Mar 17, 2005

There is Room For You: Charlotte Bacon

Find this book in the Hawley Library


This book tells the story of a mother and daughter who have never understood each other. The mother, Rose, had a unique childhood growing up British in Northern India. The local Indian children shunned her because she was white; the British children shunned her because her mannerisms were too Indian. After being sent to school in England and then working and marrying in the US, Rose has never felt that she belongs anywhere, except the place she least expects to find comfort.
Anna, Rose's daughter, grew up with a distant mother who had a mysterious past in a foreign place which was never spoken of. After Anna's trying divorce she decides to go to India for a while and disassociate herself from the life she is leaving behind. She has many adventures from 'adopting' and helping a beggar child, to dealing with a tragedy concerning a friendly English university student, to falling in love with a Israeli military man.
This is a story with as many twists and turns as a train ride up to Darjeeling, tea country. Everyone could relate or find interest in some part of this book.

When I went to India I took this book with me thinking that I would have plenty of time to read. I was wrong, but out of all of the books I have read on India this gave the most true-to-life impression of what it is like to be a tourist in India. Bacon accurately describes the rush of auto-rickshaws zooming down the road, not being able to understand the chatter of local people who sometimes make a point not to speak in English, and the wonderful hospitality of the Indian people.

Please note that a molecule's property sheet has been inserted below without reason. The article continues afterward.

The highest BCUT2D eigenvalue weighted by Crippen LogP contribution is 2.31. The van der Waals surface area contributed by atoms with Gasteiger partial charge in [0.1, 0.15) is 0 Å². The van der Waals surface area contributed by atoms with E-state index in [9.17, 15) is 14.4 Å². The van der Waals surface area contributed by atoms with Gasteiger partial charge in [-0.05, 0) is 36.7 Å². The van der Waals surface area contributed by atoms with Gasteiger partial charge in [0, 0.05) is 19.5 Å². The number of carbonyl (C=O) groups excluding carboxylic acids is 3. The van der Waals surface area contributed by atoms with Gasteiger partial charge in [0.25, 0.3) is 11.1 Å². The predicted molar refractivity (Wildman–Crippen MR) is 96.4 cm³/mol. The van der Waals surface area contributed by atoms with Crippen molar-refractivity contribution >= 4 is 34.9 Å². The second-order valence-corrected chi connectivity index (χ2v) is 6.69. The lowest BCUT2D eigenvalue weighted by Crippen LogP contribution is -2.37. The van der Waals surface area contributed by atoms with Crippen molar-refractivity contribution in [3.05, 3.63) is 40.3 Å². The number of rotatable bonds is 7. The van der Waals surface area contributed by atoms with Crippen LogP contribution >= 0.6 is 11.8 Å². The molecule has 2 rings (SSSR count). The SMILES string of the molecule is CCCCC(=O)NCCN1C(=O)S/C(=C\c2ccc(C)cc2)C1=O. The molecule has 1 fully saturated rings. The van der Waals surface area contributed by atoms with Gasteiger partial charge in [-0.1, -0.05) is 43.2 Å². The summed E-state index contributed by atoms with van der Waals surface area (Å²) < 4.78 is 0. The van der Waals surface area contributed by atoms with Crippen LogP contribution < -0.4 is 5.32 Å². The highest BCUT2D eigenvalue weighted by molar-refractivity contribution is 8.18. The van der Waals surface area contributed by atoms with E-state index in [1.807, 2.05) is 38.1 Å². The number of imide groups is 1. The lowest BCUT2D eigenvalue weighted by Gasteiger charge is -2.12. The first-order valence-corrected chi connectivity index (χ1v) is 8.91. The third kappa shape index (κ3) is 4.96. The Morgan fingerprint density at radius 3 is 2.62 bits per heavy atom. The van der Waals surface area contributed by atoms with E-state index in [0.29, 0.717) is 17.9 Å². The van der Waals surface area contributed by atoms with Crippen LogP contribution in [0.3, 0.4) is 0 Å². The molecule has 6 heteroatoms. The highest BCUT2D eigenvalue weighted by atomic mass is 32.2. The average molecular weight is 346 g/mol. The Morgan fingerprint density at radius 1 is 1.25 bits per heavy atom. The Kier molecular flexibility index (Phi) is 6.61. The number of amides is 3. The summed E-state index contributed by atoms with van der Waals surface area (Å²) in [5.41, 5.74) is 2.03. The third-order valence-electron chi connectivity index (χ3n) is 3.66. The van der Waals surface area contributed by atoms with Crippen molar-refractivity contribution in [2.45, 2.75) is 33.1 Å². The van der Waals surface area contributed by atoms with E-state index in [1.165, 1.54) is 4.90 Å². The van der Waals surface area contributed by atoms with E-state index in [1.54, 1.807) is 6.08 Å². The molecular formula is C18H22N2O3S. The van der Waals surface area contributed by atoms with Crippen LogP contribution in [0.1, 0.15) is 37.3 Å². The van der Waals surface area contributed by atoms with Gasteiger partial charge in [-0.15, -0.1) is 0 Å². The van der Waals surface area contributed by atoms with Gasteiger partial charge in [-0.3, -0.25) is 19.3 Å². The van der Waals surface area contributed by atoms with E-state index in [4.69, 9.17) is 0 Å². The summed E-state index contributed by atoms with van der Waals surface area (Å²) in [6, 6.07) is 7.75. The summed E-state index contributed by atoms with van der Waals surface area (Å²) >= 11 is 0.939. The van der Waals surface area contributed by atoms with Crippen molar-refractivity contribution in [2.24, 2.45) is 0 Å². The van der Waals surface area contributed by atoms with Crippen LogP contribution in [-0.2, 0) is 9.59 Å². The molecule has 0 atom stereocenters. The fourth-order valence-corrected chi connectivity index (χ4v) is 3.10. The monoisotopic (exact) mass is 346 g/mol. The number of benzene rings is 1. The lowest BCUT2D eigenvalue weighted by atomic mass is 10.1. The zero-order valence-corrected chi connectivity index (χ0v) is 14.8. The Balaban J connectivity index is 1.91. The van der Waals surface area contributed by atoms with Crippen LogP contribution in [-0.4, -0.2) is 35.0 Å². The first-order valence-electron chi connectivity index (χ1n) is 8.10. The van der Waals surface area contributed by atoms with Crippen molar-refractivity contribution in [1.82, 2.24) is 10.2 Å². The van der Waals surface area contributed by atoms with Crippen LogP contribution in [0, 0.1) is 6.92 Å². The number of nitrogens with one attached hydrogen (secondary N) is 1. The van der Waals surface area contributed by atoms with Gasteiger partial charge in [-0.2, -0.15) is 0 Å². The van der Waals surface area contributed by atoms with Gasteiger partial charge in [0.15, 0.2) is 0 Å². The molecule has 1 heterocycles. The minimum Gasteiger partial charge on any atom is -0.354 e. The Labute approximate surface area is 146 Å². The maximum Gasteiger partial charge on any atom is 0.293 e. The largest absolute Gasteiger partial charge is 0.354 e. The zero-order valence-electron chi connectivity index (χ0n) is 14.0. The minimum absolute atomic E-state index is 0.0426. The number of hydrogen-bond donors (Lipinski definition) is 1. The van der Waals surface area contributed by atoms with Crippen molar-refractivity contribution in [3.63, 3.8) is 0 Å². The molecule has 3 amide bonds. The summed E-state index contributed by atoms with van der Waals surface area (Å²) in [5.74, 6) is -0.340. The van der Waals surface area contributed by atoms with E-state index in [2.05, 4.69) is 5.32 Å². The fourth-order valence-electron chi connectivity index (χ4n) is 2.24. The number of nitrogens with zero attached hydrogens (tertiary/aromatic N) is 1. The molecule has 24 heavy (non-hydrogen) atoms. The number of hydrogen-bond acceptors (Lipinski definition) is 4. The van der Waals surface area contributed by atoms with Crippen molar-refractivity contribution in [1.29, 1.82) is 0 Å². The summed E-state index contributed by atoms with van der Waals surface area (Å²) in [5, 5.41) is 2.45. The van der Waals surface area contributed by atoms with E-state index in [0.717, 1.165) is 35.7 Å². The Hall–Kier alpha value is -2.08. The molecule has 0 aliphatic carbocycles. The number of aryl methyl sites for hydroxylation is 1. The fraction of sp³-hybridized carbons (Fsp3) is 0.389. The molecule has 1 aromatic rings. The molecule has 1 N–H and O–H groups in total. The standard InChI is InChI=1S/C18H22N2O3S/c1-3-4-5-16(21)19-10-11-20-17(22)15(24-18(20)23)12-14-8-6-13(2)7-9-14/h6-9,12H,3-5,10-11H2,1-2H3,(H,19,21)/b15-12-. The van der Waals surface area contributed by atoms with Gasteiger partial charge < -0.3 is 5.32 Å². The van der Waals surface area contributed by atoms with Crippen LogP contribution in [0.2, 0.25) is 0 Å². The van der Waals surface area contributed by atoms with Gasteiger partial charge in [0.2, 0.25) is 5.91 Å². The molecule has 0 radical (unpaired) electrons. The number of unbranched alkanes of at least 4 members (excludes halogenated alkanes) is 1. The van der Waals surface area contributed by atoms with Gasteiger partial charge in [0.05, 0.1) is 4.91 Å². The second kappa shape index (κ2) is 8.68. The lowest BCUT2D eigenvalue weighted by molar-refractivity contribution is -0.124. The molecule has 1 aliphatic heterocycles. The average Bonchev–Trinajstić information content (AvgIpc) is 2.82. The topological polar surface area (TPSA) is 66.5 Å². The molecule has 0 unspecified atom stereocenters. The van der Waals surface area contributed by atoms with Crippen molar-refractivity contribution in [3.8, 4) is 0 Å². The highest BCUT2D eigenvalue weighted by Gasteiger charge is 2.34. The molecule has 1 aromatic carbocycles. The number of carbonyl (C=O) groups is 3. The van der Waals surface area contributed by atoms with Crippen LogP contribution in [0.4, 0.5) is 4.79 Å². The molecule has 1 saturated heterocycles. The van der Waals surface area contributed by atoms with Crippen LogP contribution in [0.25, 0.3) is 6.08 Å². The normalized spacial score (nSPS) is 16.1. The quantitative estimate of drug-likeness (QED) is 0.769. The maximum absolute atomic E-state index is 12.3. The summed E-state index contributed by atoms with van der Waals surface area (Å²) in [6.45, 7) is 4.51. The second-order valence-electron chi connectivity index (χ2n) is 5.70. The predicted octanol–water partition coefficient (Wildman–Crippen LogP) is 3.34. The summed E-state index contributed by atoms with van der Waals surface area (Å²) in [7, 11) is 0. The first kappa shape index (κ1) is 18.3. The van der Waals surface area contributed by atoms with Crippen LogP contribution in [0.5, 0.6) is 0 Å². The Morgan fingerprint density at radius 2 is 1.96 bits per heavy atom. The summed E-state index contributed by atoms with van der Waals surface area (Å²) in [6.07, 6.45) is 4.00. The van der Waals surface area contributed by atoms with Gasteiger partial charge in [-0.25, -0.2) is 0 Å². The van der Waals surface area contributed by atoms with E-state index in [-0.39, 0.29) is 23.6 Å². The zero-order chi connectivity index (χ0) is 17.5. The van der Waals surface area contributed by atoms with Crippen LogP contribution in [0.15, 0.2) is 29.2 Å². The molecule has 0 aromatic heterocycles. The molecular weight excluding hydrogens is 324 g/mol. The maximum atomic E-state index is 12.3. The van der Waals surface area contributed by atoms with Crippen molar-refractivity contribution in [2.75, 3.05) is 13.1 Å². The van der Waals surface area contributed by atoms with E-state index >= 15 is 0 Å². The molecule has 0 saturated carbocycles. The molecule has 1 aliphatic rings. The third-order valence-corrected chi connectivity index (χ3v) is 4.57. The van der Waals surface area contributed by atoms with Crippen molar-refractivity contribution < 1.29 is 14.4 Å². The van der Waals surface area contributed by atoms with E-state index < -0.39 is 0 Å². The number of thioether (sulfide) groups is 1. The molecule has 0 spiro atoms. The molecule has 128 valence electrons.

1 comment:

plentyo'moxie said...

That is so wildly interesting about the people in India seemingly purposefully not speaking English, just to exclude you from their conversation. It makes me think of the love-hate relationship most locales seem to have with tourists - you have to love them, because of the money, but at the same time, this is life being lived here! Not a show for foriegners to stare at and gawk over.

I think this is one of my favorite books ever. I just adored the quality of the writing, how rich the descriptions are.

I wanted to ask you, since you went to India and say Bacon's descriptions are pretty right on, what about the overwhelming humanity she emphasizes in the book. Just the insane crowded-ness, people everywhere, always mushing into you, not on purpose, but because they've become accostomed to lack of personal space - was this aspect true to life? And did it make you feel weird, as an American and someone pretty used to personal space?